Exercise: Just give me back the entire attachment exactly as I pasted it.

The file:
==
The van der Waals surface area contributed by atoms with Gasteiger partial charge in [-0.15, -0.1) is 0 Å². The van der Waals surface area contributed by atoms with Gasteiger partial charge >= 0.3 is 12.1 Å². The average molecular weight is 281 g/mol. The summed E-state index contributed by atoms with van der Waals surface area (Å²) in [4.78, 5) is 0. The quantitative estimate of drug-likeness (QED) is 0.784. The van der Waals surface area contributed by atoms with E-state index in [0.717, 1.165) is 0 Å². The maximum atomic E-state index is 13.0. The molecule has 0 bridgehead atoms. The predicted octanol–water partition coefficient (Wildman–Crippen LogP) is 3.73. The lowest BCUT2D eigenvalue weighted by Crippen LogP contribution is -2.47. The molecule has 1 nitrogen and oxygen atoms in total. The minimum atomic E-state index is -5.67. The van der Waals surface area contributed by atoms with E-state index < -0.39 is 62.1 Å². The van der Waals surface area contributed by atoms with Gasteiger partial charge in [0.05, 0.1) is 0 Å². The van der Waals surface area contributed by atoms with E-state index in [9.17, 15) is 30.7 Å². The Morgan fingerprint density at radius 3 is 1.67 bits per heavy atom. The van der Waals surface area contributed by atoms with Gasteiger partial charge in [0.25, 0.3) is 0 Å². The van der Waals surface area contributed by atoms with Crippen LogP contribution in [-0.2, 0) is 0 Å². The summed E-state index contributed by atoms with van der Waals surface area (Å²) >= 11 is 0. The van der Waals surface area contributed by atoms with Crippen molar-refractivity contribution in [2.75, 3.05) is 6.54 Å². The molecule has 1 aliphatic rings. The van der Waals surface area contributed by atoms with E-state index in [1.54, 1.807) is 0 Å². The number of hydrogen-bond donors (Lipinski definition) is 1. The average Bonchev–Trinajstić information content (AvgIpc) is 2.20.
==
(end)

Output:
The van der Waals surface area contributed by atoms with Gasteiger partial charge in [-0.15, -0.1) is 0 Å². The van der Waals surface area contributed by atoms with Gasteiger partial charge >= 0.3 is 12.1 Å². The average molecular weight is 281 g/mol. The summed E-state index contributed by atoms with van der Waals surface area (Å²) in [4.78, 5) is 0. The quantitative estimate of drug-likeness (QED) is 0.784. The van der Waals surface area contributed by atoms with E-state index in [0.717, 1.165) is 0 Å². The maximum atomic E-state index is 13.0. The molecule has 0 bridgehead atoms. The predicted octanol–water partition coefficient (Wildman–Crippen LogP) is 3.73. The lowest BCUT2D eigenvalue weighted by Crippen LogP contribution is -2.47. The molecule has 1 nitrogen and oxygen atoms in total. The minimum atomic E-state index is -5.67. The van der Waals surface area contributed by atoms with E-state index < -0.39 is 62.1 Å². The van der Waals surface area contributed by atoms with Gasteiger partial charge in [0.05, 0.1) is 0 Å². The van der Waals surface area contributed by atoms with E-state index in [9.17, 15) is 30.7 Å². The Morgan fingerprint density at radius 3 is 1.67 bits per heavy atom. The van der Waals surface area contributed by atoms with Gasteiger partial charge in [0.25, 0.3) is 0 Å². The van der Waals surface area contributed by atoms with Crippen LogP contribution in [-0.2, 0) is 0 Å². The summed E-state index contributed by atoms with van der Waals surface area (Å²) >= 11 is 0. The van der Waals surface area contributed by atoms with Crippen molar-refractivity contribution in [2.75, 3.05) is 6.54 Å². The molecule has 1 aliphatic rings. The van der Waals surface area contributed by atoms with E-state index in [1.54, 1.807) is 0 Å². The number of hydrogen-bond donors (Lipinski definition) is 1. The average Bonchev–Trinajstić information content (AvgIpc) is 2.20.